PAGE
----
Monday, March 11, 2024

The University of Toronto Student Leadership Awards (UTSLA) continues U of T’s long-standing tradition of recognizing outstanding student leadership, volunteer service, and commitment to the university.

This tradition began with the Gordon Cressy Student Leadership Award, which ran from 1994 - 2019 and was named in honour of Mr. Gordon Cressy, former Vice-President, Development and University Relations. In naming the award, the University of Toronto Alumni Association (UTAA) recognized Cressy's leadership and volunteer service across various spheres, as well as his term at the university. During the award’s 25-year history, it celebrated the exemplary contributions of more than 4,000 students whose commitment and volunteerism had a lasting impact on their peers and the university.

We are delighted to announce the 2024 University of Toronto Student Leadership Award recipients from the Faculty of Law:

Emily Sarah Hean


Emily is a dedicated and passionate student leader. Throughout her time at U of T Law, she has actively participated in a broad range of extracurricular activities, including moots, Ultra Vires, the Students’ Law Society (SLS), and more. Her goal throughout has been to ensure that all law students feel welcome, happy, and involved.

Emily is also strong advocate for mental health and emphasizes the importance of maintaining a healthy school-life balance in law school. She encourages her fellow classmates to explore hobbies, engage in extracurriculars, and find effective ways to manage the unique stressors that come along with legal studies.

Of all the clubs, volunteer positions, and other extra-curriculars she has participated in, Emily’s greatest accomplishment in law school has been hearing the words, “You made law school a bit easier for me."

Justin Kim


Justin is the President of the Students' Law Society (SLS). As President, he works tirelessly to ensure his fellow students feel supported in their law school journeys through advocacy, mentorship and community-building initiatives.

Beyond his involvement with the SLS, Justin is the executive member of several student clubs. Last year, as the co-president of the Faculty of Law Athletics Association, he organized the participation of more than 20 intramural teams. Through extracurriculars, Justin connects and engages with diverse student perspectives, which help guide his advocacy efforts.

Justin is also a Senior Editor on the Faculty of Law Review and sits on the Admissions Committee.

Caitlin Salvino


Caitlin is the co-president of the Disabled Law Students Association (DLSA). As co-president, Caitlin is dedicated to fostering an inclusive environment and making a positive impact in the lives of students with disabilities at U of T Law.

Caitlin has been instrumental in spearheading a variety of accessibility-related initiatives, including achieving disability-related reforms to the Financial Aid Policy and successfully advocating for the initiation of the Faculty’s first-ever Dean’s Accessibility Roundtable.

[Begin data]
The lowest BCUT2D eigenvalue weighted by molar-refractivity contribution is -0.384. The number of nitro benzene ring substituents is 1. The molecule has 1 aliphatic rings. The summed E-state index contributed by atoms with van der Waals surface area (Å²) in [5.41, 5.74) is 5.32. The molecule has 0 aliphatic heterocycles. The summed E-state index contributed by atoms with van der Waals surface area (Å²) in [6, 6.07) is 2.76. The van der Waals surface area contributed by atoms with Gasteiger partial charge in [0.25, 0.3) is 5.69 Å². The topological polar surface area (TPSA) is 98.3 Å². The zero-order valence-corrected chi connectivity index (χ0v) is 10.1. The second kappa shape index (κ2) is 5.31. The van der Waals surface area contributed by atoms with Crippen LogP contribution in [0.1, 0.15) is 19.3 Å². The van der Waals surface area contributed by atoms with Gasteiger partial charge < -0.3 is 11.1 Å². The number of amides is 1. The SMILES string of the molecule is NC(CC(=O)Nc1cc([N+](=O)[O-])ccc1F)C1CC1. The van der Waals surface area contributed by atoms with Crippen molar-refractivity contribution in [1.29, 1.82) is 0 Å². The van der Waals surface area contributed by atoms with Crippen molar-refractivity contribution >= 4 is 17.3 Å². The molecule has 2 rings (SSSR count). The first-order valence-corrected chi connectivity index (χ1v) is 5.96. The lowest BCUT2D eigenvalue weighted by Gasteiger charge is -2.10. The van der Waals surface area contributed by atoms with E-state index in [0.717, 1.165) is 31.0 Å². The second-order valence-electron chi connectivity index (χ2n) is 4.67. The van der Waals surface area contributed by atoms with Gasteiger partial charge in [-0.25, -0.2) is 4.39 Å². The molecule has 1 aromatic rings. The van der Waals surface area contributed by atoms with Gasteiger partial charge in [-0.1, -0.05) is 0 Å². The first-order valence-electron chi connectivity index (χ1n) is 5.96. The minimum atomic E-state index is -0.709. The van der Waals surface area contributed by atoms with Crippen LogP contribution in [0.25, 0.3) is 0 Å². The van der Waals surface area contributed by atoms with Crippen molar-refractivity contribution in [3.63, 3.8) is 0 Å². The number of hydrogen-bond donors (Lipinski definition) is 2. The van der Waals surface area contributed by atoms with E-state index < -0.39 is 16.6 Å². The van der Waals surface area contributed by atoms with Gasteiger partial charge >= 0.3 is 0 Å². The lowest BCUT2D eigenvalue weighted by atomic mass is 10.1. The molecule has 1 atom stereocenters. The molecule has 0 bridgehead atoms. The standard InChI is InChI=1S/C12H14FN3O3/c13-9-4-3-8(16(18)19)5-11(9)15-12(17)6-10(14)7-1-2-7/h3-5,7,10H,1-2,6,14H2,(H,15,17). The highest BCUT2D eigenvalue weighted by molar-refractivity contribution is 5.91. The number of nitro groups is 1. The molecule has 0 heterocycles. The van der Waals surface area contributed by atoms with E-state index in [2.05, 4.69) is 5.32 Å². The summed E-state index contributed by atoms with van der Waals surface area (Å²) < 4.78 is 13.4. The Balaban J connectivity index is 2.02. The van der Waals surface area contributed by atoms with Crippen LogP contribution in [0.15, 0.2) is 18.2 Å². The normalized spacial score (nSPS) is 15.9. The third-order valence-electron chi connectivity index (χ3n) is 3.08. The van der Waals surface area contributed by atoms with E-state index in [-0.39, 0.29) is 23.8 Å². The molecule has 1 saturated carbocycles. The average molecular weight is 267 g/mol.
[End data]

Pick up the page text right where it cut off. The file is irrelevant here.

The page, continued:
In addition to her work with DLSA, throughout her time at U of T Law she has actively participated in a broad range of extracurricular activities, including winning first-place team at the Wilson Moot and acting as co-editor-in-chief of the University of Toronto Faculty of Law Review. Caitlin is also a Junior Fellow at Massey College.

Hayley VandePol


Hayley is a daughter, sister, and friend. She is mixed Kanyen'kehà:ka (Mohawk) and settler. At the law school she is a co-president of the Indigenous Law Students Association (ILSA). As a co-president, Hayley facilitates a sense of community among

Indigenous law students. She also organizes various events and initiatives that bring together both Indigenous and non-Indigenous members of the U of T Law community. Events including the Fall Feast, Beading Circles, and Aboriginal Law Panels have played a critical role in helping foster a deeper understanding of Indigenous culture and Aboriginal/Indigenous law. Hayley's favourite part of her role as a co-president was being able to create meaningful relations and a culture of humility at the Faculty.

In addition to her work with the ILSA, Hayley is a senior editor of the Indigenous Law Journal. In previous years, she was a member of the Truth and Reconciliation Commission Committee, and volunteered with Level Justice.

Mariah Watling-Eagle


Mariah is an executive member of the Black Law Students Association (BLSA). She has been an active and dedicated member of the BLSA since her first year at U of T Law and currently holds the role of Liaison & Secretary.

Throughout her time at U of T Law, Mariah has displayed an unwavering commitment to promoting diversity, equity, and inclusion within the legal education landscape. Her passion for fostering access to legal education for underrepresented communities, particularly within the Black community, has left a lasting impact on the Faculty, the Black Future Lawyers (BFL) program, and beyond.

In addition to her work with the BLSA and BFL, Mariah has volunteered with the Faculty Law Review and the International Human Rights Program’s (IHRP) Cameroon Atrocities Database Project.